Through the practice of Pranayama, we gain clarity of both perception and awareness
We have seen that the root cause of sickness is an absence of awareness. Used properly, pranayama can be an effective means to bring about the needed awareness. It is important to remember that the goal of Yoga is freedom, whether it be freedom from disease or freedom from our mental taints. The means to achieve freedom is through the practice of Yoga, especially pranayama.
Pranayama can be likened to the blowing of air from a bellows, which are used to stoke a fire. And our mental colourings or taints can be likened to the ash removed from a stove and chimney, by using the bellows to stoke the flames. The result is that the taints that previously obscured the inherent fire of knowledge (jnana) have been removed. Through the practice of Pranayama, we gain clarity of both perception and awareness. The basic practice of Pranayama involves consciously changing the pattern of breathing. This can be achieved either through passive observation or active modulation of the breath. We can achieve clarity of perception and awareness through the active modulation of the four components of the breathing cycle — inhale, hold, exhale, and hold. The active manipulation of these four components of the cycle of breath is a specifically yogic form of Pranayama and meditation.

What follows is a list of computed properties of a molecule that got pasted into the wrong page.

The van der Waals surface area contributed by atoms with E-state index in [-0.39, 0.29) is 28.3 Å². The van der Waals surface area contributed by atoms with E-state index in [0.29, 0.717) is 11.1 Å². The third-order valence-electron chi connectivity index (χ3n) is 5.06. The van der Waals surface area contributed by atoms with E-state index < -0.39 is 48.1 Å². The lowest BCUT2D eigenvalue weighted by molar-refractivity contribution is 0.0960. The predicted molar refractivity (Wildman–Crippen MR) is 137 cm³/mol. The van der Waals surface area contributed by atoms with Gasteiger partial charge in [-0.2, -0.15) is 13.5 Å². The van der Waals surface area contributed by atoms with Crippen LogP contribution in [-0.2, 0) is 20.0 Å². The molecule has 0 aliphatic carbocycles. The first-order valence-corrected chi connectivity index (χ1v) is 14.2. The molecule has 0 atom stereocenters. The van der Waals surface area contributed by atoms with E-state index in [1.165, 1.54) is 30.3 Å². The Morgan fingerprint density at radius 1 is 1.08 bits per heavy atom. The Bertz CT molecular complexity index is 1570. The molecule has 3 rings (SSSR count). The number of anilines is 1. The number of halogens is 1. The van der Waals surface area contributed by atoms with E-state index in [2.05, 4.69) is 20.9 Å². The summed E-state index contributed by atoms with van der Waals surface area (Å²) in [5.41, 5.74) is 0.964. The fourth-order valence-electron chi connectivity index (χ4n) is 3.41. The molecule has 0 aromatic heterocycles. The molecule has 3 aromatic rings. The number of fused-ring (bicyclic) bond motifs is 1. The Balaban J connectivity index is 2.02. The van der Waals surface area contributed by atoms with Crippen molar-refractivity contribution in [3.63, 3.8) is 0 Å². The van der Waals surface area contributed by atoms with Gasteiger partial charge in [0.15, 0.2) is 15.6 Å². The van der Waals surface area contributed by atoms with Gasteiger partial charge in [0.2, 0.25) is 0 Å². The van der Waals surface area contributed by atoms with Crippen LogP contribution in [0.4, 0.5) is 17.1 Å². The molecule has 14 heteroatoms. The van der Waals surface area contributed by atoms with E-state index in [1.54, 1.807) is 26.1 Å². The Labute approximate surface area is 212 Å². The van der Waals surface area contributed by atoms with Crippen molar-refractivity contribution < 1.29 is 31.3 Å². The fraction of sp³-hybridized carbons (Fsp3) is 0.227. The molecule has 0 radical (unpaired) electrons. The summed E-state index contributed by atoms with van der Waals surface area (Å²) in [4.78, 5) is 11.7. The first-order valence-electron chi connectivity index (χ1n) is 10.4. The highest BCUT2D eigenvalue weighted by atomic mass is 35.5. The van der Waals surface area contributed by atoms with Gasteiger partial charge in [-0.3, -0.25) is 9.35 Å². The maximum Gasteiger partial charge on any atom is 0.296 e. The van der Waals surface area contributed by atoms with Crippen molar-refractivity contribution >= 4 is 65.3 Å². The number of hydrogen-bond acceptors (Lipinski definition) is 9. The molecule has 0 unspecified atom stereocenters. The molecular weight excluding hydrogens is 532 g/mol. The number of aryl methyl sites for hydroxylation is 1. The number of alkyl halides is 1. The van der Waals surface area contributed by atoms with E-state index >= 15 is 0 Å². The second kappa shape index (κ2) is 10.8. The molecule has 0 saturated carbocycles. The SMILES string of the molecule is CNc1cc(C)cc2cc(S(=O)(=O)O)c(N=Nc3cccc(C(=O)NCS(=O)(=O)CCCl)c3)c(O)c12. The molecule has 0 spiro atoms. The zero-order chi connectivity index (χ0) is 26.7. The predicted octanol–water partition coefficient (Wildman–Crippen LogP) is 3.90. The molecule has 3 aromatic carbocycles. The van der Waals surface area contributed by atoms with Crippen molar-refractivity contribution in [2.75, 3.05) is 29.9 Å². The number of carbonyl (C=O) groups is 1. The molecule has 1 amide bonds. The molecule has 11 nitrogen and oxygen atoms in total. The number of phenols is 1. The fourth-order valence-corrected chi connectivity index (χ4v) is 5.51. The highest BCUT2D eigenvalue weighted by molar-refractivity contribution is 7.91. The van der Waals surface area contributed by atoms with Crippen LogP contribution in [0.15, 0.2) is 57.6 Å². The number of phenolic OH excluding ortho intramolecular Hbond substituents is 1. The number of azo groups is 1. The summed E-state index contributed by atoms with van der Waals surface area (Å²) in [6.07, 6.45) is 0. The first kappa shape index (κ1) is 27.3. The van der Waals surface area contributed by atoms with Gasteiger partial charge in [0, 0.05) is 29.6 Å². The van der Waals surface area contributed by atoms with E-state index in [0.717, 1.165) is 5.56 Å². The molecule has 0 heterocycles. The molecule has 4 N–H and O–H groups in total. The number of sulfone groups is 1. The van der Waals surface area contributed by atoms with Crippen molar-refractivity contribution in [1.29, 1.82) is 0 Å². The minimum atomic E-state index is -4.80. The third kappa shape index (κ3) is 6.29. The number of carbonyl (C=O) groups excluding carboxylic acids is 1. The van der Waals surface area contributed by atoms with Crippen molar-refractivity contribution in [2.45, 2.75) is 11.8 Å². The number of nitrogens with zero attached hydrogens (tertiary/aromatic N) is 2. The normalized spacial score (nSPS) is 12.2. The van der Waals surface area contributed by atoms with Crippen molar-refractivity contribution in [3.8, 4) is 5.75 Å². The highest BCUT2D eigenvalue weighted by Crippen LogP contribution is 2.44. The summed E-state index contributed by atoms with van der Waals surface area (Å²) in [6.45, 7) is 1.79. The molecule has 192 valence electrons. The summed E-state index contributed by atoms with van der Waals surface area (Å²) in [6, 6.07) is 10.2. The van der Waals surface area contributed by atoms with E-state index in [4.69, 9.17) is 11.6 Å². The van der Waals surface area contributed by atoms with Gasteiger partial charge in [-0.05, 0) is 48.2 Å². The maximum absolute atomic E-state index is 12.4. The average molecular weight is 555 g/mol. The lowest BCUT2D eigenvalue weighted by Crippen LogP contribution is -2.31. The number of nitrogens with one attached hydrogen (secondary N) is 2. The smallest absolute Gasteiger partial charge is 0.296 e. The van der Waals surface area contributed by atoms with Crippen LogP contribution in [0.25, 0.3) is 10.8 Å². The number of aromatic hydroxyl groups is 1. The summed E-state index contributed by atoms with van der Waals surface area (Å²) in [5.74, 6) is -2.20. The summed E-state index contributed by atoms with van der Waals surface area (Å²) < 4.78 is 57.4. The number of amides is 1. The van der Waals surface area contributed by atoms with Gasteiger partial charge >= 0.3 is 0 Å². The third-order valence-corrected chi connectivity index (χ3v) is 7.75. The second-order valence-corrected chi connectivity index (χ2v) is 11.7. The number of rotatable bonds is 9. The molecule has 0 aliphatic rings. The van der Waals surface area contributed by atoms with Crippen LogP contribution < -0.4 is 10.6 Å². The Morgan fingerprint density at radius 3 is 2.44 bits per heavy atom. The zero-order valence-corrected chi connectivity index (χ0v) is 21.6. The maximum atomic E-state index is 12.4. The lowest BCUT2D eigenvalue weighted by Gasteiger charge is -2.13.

Now despite the term that is used, the so-called ‘passive’ form of Pranayama actually involves an active observation of the breathing process. The word “passive” has only been used to distinguish it from the active modulation of the four different components of the breathing cycle. In passive observation, we rest our mind on our breath, but we do not attempt to actively regulate or manipulate our breathing. That is, we passively observe our breathing without interference. By such observation, the breathing itself will change spontaneously, simply because we are aware of it.
By contrast, in active modulation, we emphasise one or more of the different components of the breathing cycle. For example, in active modulation we might extend the length of exhalation, without changing the length of inhalation, specifically in order to induce a calming effect. Focusing the mind on the breath or on some internalised image, combined with the use of mantra, can be very effective in bringing about changes in the mind.
Changing the pattern of breathing can be a very powerful tool because it can change the flow of Prana through the body. However, Pranayama can also be abused if the practitioner is not clear on how to use it properly.
Pranayama is a natural process of give and take in the breath. In order to restore balance, we must understand how the flow of breath occurs and how to flow with it. Any Pranayama practice must consider the following points:
a) The posture used during pranayama
b) Right methodology
c) Ratio of the four components of breath
d) Time of practice
e) The person, in all their uniqueness.
As personalised knowledge of pranayama grows deeper in a practitioner, one will come to see that its effects are pervasive indeed.
This article appeared in The Hindu newspaper.